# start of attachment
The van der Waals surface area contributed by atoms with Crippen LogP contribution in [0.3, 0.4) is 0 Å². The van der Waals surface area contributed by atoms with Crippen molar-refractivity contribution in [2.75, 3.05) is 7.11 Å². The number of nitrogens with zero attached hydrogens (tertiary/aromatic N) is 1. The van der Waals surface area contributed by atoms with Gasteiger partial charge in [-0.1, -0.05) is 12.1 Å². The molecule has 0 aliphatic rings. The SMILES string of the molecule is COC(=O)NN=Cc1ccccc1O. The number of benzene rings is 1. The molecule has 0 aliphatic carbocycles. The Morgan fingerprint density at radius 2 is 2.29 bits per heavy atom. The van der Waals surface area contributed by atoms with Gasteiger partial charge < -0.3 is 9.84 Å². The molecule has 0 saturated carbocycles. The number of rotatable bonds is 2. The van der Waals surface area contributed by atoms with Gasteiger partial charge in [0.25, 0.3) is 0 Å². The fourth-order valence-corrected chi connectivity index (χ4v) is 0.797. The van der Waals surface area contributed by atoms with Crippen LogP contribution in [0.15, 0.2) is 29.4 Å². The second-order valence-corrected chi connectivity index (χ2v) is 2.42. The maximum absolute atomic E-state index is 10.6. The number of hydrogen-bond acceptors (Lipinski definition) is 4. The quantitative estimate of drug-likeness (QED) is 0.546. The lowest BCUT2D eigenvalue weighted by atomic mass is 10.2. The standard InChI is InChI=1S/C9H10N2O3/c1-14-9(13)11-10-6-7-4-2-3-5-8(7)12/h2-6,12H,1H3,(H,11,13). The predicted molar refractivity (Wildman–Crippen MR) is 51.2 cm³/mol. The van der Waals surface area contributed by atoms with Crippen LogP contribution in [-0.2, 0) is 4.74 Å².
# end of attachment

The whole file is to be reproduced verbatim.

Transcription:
The van der Waals surface area contributed by atoms with Crippen LogP contribution in [0.3, 0.4) is 0 Å². The van der Waals surface area contributed by atoms with Crippen molar-refractivity contribution in [2.75, 3.05) is 7.11 Å². The number of nitrogens with zero attached hydrogens (tertiary/aromatic N) is 1. The van der Waals surface area contributed by atoms with Gasteiger partial charge in [-0.1, -0.05) is 12.1 Å². The molecule has 0 aliphatic rings. The SMILES string of the molecule is COC(=O)NN=Cc1ccccc1O. The number of benzene rings is 1. The molecule has 0 aliphatic carbocycles. The Morgan fingerprint density at radius 2 is 2.29 bits per heavy atom. The van der Waals surface area contributed by atoms with Gasteiger partial charge < -0.3 is 9.84 Å². The molecule has 0 saturated carbocycles. The number of rotatable bonds is 2. The van der Waals surface area contributed by atoms with Gasteiger partial charge in [0.25, 0.3) is 0 Å². The fourth-order valence-corrected chi connectivity index (χ4v) is 0.797. The van der Waals surface area contributed by atoms with Crippen LogP contribution in [0.15, 0.2) is 29.4 Å². The second-order valence-corrected chi connectivity index (χ2v) is 2.42. The maximum absolute atomic E-state index is 10.6. The number of hydrogen-bond acceptors (Lipinski definition) is 4. The quantitative estimate of drug-likeness (QED) is 0.546. The lowest BCUT2D eigenvalue weighted by atomic mass is 10.2. The standard InChI is InChI=1S/C9H10N2O3/c1-14-9(13)11-10-6-7-4-2-3-5-8(7)12/h2-6,12H,1H3,(H,11,13). The predicted molar refractivity (Wildman–Crippen MR) is 51.2 cm³/mol. The van der Waals surface area contributed by atoms with Crippen LogP contribution in [-0.2, 0) is 4.74 Å².